Understanding Variations in Incidence of PD Key to Policy, Research, and Care

The new PD incidence rate is1.5 times higher than previous estimates, at about 90,000 diagnoses annually.

Among adults aged 65 years and older, the annual incidence of Parkinson disease (PD) is 50% higher compared with previous estimates of 60,000 diagnoses annually. This highlights the need for improved estimates regarding the incidence of PD, which will aid in care delivery planning and future health care policy, but also in improving the understanding of PD risk. These are the findings of a retrospective study published in the journal NPJ Parkinson’s Disease.

For the study, researchers sought to investigate the incidence of PD across 5 epidemiologic cohorts in North America in 2012. The cohorts included the following:

  • Honolulu-Asia Aging Study (HAAS; Hawaii, USA);
  • Kaiser Permanente Northern California (KPNC; California, USA)
  • Rochester Epidemiology Project (REP; Minnesota, USA);
  •  Ontario Health Care (Ontario, Canada); and
  • Medicare program (USA).

These 5 cohorts included data on 6.7 million person-years in adults aged 45 years and older and 9.3 person-years in individuals aged 65 years and older. In any given population, disease frequency can be measured as the annual prevalence (ie, the proportion of individuals currently diagnosed with a particular disease) or as the incidence (ie, the proportion of individuals newly diagnosed with a particular disease).

It is well known that disease prevalence is influenced not only by new cases being reported in the population, but also by the survival of the established cases. In contrast, incidence is an important complementary statistic because it is a more direct reflection of the impact of risk factors for a particular disease (in the absence of changes in diagnostic efficiency). Improved estimates of disease incidence and mortality are needed for enhancing our understanding of disease risk; planning health care capacity and delivery; anticipating and addressing health care disparities; and identifying unwarranted variations in the delivery of health care.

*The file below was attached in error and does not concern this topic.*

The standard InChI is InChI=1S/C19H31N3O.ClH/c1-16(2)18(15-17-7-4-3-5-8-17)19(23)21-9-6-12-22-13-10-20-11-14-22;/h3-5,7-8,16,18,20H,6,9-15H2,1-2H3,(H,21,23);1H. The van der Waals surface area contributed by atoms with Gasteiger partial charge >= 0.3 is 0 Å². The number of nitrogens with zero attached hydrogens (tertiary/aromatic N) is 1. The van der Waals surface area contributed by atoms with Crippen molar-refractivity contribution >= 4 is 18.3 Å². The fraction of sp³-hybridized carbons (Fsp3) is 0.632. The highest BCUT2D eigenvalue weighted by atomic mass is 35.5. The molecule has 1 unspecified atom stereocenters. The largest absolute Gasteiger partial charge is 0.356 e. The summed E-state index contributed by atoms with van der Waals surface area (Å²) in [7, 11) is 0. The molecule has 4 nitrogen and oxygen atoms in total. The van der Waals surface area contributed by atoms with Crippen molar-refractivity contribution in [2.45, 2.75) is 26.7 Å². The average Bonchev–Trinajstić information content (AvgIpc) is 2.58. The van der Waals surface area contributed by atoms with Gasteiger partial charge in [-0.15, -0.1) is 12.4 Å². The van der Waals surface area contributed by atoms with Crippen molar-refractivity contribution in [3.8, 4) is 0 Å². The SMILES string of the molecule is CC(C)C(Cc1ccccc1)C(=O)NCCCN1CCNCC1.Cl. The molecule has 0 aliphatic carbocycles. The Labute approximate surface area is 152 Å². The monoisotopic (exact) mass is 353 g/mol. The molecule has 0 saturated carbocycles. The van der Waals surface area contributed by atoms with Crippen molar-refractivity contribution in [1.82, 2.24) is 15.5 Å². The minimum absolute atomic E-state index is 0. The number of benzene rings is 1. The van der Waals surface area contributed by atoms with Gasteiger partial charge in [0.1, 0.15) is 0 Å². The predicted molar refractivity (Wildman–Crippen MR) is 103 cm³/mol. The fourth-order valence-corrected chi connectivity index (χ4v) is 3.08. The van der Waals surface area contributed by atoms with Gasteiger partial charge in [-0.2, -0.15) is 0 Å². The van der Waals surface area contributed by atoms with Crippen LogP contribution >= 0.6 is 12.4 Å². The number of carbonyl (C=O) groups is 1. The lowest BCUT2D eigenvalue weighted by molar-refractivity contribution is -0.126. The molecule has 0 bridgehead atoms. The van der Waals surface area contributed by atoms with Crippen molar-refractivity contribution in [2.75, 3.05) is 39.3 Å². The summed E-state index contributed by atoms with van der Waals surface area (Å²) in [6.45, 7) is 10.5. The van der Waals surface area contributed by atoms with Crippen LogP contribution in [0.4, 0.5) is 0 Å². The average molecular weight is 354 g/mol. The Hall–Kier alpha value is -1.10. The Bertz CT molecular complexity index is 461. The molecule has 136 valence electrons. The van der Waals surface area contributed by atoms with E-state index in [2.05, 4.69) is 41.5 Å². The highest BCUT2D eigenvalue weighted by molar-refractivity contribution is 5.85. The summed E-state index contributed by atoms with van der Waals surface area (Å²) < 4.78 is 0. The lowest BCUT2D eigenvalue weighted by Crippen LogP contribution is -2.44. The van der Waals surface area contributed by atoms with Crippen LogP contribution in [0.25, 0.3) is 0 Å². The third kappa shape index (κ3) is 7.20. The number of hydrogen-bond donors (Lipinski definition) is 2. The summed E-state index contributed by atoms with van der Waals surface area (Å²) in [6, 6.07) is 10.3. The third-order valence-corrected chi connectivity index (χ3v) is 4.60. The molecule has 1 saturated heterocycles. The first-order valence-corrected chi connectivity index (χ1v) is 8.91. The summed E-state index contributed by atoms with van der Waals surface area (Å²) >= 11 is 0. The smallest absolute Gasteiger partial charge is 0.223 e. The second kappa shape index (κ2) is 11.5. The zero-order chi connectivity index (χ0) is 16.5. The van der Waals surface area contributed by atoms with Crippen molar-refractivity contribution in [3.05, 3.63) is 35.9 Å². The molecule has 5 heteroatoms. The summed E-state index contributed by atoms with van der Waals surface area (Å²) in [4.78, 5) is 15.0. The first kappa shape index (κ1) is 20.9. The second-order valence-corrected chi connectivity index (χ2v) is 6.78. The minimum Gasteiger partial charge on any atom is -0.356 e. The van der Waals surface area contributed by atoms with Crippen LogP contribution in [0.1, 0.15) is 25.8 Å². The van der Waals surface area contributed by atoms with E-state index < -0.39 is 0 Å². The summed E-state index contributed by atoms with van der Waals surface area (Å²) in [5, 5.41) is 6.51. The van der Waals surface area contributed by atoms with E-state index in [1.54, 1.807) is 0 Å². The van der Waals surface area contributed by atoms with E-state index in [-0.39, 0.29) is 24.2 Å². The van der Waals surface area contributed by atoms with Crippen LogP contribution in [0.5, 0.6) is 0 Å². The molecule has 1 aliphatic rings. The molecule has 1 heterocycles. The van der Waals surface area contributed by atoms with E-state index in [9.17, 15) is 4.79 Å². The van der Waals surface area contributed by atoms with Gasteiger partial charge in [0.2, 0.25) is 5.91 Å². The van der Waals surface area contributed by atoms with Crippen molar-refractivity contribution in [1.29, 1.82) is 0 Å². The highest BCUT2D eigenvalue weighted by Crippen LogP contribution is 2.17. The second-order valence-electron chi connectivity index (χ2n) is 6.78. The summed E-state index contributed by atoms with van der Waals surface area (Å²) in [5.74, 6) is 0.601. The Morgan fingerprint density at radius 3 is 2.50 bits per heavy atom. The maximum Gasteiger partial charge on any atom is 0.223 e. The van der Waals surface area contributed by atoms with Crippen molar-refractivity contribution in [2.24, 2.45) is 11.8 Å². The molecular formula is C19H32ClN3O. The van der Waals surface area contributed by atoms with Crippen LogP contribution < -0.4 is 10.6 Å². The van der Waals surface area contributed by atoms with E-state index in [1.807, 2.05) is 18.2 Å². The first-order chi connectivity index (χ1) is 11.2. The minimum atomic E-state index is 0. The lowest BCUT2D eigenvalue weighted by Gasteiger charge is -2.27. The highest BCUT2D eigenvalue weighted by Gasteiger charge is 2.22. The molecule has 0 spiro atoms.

Alternative approaches and data sources, such as those included here, can provide high-quality estimates for both the prevalence and incidence of disorders such as Parkinson’s disease.

In the current analysis, the researchers found that estimates of age-adjusted and sex-adjusted PD ranged from 108-212 per 100,000 among individuals aged 65 years and older, and from 47-77 per 100,000 among individuals aged 45 years and older.

The incidence of PD was higher among men and increased with age. A persistent spatial clustering of incident PD diagnoses was observed in the United States. Estimates of PD varied across data sources, which was due, in part, to case ascertainment and diagnosis methods, but also to the impact of population factors (ie, the prevalence of genetic risk factors or protective markers) and geographic locale (ie, exposure to environmental toxins).

Several study limitations should be noted. Because of its retrospective design, the current analysis is prone to measurement error that can be due to factors such as confounding, selection bias, miscoding, and misclassification. The estimates were derived primarily with the use of data from completed epidemiologic studies, which thus limited the ability to apply new or varying diagnostic and ascertainment criteria across datasets.

The researchers concluded that their “study highlights the need for more work throughout the translational epidemiology continuum and the potential benefits of harmonizing case ascertainment and diagnostic criteria across data sources.” They added that “Alternative approaches and data sources, such as those included here, can provide high-quality estimates for both the prevalence and incidence of disorders such as Parkinson’s disease.”


Willis AW, Roberts E, Beck JC, et al; Parkinson’s Foundation P4 Group. Incidence of Parkinson disease in North America. NPJ Parkinsons Dis. Published online December 15, 2022. doi:10.1038/s41531-022-00410-y